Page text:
Sales of hybrid vehicles have been less brisk than automakers would like, and automakers widely attributed the reason to the high entry cost of a hybrid. For those interested in a hybrid, but wondering when the break-even point of saving money will occur, the U.S. Department of Energy has you covered. The department has started a website that will clearly illustrate to consumers how long they will need to own a hybrid before the savings begins to outweigh the high initial cost.
Hybrids don’t always pay for themselves
One of the unfortunate things the Department of Energy discovered is that hybrid vehicles won’t always pay for themselves in terms of break-even savings.
“Hybrids have moved from the early-adopter stage to the mainstream,” said Bo Saulsbury, fuel economy researcher who helped design the Department of Energy’s hybrid vehicle value website. “We thought it was important to give people a tool to figure out if they’re worth the cost. A hybrid won’t always pay for itself, but some will.”
Currently, the website will only list hybrids that will reach the break-even point within six-years. The website also leaves off any plug-in hybrids and electric vehicles, because they are not as common in the U.S. marketplace as overseas marketplaces at this time.
Visit fueleconomy.gov and find out for yourself
Fueleconomy.gov illustrates just how much a hybrid vehicle adds to the average sticker price, when compared with a similarly equipped non-hybrid, internal combustion model. It also shows consumers how much money they will save each year by using a hybrid versus a standard gas model, and finally how much time it will take for the fuel savings to compensate for the initial high cost of the hybrid vehicle. What I took from this website the most was actually quite basic; the higher gasoline prices fluctuate, the quicker the break-even point comes for hybrids.
The top of the list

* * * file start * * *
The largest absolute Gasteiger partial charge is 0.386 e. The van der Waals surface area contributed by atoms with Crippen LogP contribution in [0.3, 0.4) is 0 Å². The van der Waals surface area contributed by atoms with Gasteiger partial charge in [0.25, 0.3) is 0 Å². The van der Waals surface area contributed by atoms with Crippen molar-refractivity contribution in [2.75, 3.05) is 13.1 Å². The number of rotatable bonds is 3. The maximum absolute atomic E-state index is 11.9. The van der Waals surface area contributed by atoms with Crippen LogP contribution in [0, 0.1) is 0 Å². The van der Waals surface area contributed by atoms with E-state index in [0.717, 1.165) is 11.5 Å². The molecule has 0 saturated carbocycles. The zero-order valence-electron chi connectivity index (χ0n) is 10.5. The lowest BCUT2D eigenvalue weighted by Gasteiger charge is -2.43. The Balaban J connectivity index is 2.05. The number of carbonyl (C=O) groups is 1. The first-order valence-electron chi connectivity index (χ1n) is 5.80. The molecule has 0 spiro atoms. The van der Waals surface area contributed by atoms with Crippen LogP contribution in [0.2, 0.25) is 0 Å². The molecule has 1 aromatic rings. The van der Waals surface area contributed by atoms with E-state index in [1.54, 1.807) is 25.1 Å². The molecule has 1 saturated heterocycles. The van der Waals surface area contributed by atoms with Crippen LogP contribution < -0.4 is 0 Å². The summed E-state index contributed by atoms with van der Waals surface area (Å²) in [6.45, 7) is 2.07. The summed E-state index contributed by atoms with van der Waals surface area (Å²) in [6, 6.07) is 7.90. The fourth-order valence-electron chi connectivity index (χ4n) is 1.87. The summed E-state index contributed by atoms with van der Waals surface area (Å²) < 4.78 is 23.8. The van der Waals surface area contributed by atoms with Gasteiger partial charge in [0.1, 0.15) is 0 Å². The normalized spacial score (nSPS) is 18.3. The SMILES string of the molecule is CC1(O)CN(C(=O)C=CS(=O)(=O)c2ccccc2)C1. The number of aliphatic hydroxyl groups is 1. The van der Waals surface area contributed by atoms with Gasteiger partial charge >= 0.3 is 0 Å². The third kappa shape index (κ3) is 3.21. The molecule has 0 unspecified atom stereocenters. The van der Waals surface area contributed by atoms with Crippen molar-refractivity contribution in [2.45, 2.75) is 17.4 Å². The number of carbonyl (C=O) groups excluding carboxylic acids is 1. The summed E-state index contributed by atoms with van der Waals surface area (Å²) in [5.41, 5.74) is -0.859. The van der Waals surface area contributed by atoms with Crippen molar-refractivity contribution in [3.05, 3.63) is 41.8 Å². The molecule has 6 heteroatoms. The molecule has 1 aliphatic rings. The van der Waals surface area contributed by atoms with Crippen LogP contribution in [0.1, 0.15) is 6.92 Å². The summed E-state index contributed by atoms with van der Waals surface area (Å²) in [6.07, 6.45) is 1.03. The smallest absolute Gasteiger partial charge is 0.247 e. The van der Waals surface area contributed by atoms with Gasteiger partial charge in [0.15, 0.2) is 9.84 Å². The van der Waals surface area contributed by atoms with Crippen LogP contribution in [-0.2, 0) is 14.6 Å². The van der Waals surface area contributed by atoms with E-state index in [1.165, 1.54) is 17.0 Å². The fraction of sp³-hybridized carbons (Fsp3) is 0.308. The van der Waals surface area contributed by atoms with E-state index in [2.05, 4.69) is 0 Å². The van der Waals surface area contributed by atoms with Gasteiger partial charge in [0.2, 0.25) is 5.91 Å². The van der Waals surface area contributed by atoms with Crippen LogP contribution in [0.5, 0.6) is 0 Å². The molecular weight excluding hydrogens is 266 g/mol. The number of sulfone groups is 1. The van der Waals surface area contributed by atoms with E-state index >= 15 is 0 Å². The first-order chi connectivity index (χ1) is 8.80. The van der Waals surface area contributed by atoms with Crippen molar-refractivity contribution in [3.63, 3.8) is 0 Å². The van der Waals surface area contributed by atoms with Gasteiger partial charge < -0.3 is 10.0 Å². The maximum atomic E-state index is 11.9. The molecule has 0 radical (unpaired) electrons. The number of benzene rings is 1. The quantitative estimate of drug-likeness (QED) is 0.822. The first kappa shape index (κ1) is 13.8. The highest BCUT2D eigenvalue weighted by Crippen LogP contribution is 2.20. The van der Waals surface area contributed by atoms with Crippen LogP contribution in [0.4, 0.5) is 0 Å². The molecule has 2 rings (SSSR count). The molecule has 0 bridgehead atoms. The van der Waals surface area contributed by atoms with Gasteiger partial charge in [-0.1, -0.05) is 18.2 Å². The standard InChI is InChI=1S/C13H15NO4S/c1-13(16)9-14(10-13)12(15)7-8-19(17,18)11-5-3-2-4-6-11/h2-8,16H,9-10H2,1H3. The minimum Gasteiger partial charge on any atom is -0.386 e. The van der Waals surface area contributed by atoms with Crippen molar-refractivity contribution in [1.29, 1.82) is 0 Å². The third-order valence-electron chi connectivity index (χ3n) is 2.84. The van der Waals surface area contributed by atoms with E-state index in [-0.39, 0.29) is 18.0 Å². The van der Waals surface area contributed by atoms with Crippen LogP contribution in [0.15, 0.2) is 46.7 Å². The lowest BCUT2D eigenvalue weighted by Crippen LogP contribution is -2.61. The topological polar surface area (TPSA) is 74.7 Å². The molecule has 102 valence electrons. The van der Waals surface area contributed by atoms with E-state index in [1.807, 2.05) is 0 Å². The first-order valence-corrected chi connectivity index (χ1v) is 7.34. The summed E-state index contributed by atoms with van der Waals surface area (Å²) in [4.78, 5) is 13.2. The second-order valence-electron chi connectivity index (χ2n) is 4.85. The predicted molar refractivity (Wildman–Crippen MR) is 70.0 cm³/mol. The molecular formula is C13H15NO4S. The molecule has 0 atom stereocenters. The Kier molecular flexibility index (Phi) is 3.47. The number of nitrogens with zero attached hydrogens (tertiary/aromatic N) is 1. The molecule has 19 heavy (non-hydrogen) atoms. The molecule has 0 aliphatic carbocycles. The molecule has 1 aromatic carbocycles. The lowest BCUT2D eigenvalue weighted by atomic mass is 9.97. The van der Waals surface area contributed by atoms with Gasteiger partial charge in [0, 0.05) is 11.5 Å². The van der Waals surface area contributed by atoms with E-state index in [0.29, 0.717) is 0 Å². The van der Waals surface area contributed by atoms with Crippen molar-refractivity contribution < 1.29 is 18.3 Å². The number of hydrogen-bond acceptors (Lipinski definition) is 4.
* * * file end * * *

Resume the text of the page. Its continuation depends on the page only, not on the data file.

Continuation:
According to the website, Buick LaCrosse and Lincoln MKZ hybrid vehicles manage, on average, to hit the break-even point during the very first year of ownership. Each has the same MSRP, and both offer increased fuel efficiency when compared with non-hybrid V6 versions of each. Even the Cadillac Escalade hybrid, which tops out at a mere 21 mpg combined city/highway, pays for itself in 2.1 years, according to fueleconomy.gov.
How long until some of the less expensive hybrids break even? On the lower-priced hybrid end, the Kia Optima won’t break even for 4.9 years. The Detroit Free Press notes that this is because the difference between the hybrid Optima’s 37 mpg and the standard Optima’s 28 mpg isn’t as big a jump percentage-wise as the improvement in a vehicle like the Escalade, up to 21 mpg. Proportionally, the Kia hybrid’s price jump of $2,500 is greater than the $2,175 price jump for the Escalade hybrid.
“Sometimes, the most bang for the buck is in big vehicles,” Saulsbury said.
Not an exact science
Fueleconomy.gov compares some hybrid and standard vehicles that aren’t perfectly comparable, notes the Free Press. As such, the value breakdown may not be as useful to consumers. For instance, the website compares the Honda CR-Z to the Honda Fit, which might not be the best or closet match the sight could find. If a standard equivalent to a certain hybrid does not yet exist, the website will not make specific projections regarding savings. However, experts agree that the Department of Energy has managed to find very close matches for 18 of the most popular hybrid vehicles on the U.S. market.